Carlos Correa was 20 years old when he played his first Major League game on June 8, 2015. He collected his first hit that night and went on to hit 22 home runs in 99 games with an .857 OPS that season. He was voted 2015 American League Rookie of the Year.
Remarkably, Correa never once looked overmatched in those 99 games, and partly because of him, the Astros made their first playoff appearance in a decade.
Six days after Correa's debut, Indians manager Terry Francona wrote 21-year-old Francisco Lindor's name on his lineup card for the first time. The Indians didn't make the playoffs in 2015, but will open the 2019 season having won the AL Central three years in a row.
In that time, Lindor has made the AL All-Star team every year and been a top 10 finisher in the MVP race. Like Correa, there was never a question about his belonging in the Major Leagues at such a young age. He did.
It's not just that teams are fast-tracking their best young players through the Minor Leagues. In the seven years since Bryce Harper debuted at 19 after one full Minor League season, teams have figured out that their best prospects can handle almost anything thrown at them.
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In the case of some -- for instance, Harper and Lindor and Correa -- prospects arrive and do more than simply produce respectable numbers. They're thrown into the middle of the lineup for contending teams and expected to be difference-makers.
We see it routinely. Last summer, it was Ronald Acuna Jr. helping the Braves make the playoffs for the first time since 2013. Rookie right-hander Walker Buehler made 23 starts for the Dodgers, who won the NL West for a sixth straight time. In 2016 and 2017, the Dodgers also got significant contributions from rookies: infielder/outfielder Cody Bellinger in 2017 and shortstop Corey Seager in 2016.
Do the Yankees make the playoffs in 2017 without Aaron Judge's 52 home runs? How important was rookie catcher Willson Contreras to the Cubs winning the World Series in 2016?
MLB Pipeline does a great job laying out baseball's top prospects and each club's top 30. But that's not the same as figuring out rookies likely to have an impact on getting their teams to the 2019 postseason.
Here are seven to keep an eye on:
1. Victor Robles, Nationals OF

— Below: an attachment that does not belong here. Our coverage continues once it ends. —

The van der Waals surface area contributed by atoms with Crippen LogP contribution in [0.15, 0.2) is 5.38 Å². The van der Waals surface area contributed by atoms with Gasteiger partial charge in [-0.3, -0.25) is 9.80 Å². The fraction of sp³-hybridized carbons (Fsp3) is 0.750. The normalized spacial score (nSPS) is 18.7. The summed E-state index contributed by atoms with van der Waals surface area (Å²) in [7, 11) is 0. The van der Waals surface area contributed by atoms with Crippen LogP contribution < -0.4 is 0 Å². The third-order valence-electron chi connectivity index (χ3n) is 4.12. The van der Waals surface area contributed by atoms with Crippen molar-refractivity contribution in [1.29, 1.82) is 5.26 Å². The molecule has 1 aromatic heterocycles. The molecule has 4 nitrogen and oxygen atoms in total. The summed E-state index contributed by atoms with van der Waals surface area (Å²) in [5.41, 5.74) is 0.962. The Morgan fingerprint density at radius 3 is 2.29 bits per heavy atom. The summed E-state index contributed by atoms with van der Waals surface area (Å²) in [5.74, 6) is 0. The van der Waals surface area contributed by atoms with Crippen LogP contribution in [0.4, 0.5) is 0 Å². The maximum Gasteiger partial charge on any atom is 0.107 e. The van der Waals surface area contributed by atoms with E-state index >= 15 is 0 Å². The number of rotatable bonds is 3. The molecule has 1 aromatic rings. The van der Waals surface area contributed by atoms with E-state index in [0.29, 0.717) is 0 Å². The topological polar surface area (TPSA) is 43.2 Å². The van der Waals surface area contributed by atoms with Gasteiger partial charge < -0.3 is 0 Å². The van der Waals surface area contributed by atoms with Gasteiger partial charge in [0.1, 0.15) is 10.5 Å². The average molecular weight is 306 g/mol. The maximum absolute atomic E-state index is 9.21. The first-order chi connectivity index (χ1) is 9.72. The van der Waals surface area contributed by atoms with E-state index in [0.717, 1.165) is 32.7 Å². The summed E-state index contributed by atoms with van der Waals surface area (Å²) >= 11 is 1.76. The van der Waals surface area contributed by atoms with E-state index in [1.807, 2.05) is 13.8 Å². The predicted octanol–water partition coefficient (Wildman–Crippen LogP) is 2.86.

This 21-year-old had an .849 OPS in five Minor League seasons and is an electric talent who steals bases, runs down everything in center field and teams with 20-year-old Juan Soto to give the Nationals two of the brightest young stars in the game. Even re-signing Harper seems unlikely to keep Robles out of the Opening Day lineup.
2. Forrest Whitley, Astros RHP
He hasn't thrown a pitch at Triple-A and might not, as the Astros have seen enough. He averaged 12.5 strikeouts per nine innings in the Arizona Fall League and 11.6 in eight starts at Double-A after serving a 50-game drug suspension. He has four quality pitches, including a fastball that touches 97 mph.
3. Jesus Luzardo, A's LHP
His calling card is the pinpoint control he has for a fastball that registers 97 mph at times and nicely sets up a terrific changeup. The A's are unsure how their rotation will line up behind veteran Mike Fiers, but Luzardo will be given every chance to grab a spot in Spring Training.
4. Alex Verdugo, Dodgers OF
No list of this sort is complete without a Dodger. President of baseball operations Andrew Friedman has overseen a system that has sent a steady stream of talent to the Majors, and now it's Verdugo's turn. He had an .863 OPS in 91 games at Triple-A in 2018 and held his own in 37 games in the big leagues (.706 OPS, six doubles). The Dodgers are so loaded he could start the season in the Minors, but he almost certainly will play a prominent role at some point in 2019.
5. Peter Alonso, Mets 1B
Mets fans have a long list of reasons to be excited, and this 24-year-old first baseman coming off a season of video game-like numbers is among them. Alonso hit 36 home runs in 132 Minor League games in 2018 and six more in the Arizona Fall League. He has produced impressive offensive numbers at every level in three Minor League seasons and seems likely to do the same thing at Citi Field.
6. Alex Reyes, Cardinals RHP
The Cardinals say they haven't decided whether he'll spend his first full post-Tommy John surgery season in the rotation or at the back end of the bullpen. Regardless, they intend to closely monitor his workload, making him one of those guys who could have a huge impact in the second half of the season -- and the postseason.
7. Keston Hiura, Brewers 2B
General manager David Stearns says Hiura will not open the season in the Major Leagues despite a 2018 season that ended with a .934 OPS in the Arizona Fall League. Even if Stearns lands a veteran to fill the spot until Hiura arrives, he could make an impact in Milwaukee at some point in the 2019 season.